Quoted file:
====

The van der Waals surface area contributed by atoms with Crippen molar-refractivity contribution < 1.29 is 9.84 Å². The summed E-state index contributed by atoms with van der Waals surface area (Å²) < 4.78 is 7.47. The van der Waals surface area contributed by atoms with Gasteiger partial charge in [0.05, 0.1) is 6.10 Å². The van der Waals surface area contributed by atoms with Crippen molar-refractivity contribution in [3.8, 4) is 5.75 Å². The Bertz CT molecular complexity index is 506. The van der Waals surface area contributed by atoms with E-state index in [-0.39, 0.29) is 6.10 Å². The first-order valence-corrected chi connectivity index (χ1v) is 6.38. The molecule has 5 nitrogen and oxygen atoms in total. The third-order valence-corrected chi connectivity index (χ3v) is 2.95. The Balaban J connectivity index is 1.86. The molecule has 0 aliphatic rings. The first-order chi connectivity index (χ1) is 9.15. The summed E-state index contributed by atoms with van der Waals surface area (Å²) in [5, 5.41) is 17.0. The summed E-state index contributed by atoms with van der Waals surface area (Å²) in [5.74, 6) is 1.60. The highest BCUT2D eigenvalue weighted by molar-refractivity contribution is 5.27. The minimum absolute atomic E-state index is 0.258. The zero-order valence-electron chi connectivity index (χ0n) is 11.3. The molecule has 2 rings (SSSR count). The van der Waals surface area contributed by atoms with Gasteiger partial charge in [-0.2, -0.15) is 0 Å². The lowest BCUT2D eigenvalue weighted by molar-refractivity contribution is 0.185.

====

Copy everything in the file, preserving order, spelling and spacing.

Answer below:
The van der Waals surface area contributed by atoms with Crippen molar-refractivity contribution < 1.29 is 9.84 Å². The summed E-state index contributed by atoms with van der Waals surface area (Å²) < 4.78 is 7.47. The van der Waals surface area contributed by atoms with Gasteiger partial charge in [0.05, 0.1) is 6.10 Å². The van der Waals surface area contributed by atoms with Crippen molar-refractivity contribution in [3.8, 4) is 5.75 Å². The Bertz CT molecular complexity index is 506. The van der Waals surface area contributed by atoms with E-state index in [-0.39, 0.29) is 6.10 Å². The first-order valence-corrected chi connectivity index (χ1v) is 6.38. The molecule has 5 nitrogen and oxygen atoms in total. The third-order valence-corrected chi connectivity index (χ3v) is 2.95. The Balaban J connectivity index is 1.86. The molecule has 0 aliphatic rings. The first-order chi connectivity index (χ1) is 9.15. The summed E-state index contributed by atoms with van der Waals surface area (Å²) in [5, 5.41) is 17.0. The summed E-state index contributed by atoms with van der Waals surface area (Å²) in [5.74, 6) is 1.60. The highest BCUT2D eigenvalue weighted by molar-refractivity contribution is 5.27. The minimum absolute atomic E-state index is 0.258. The zero-order valence-electron chi connectivity index (χ0n) is 11.3. The molecule has 2 rings (SSSR count). The van der Waals surface area contributed by atoms with Gasteiger partial charge in [-0.2, -0.15) is 0 Å². The lowest BCUT2D eigenvalue weighted by molar-refractivity contribution is 0.185.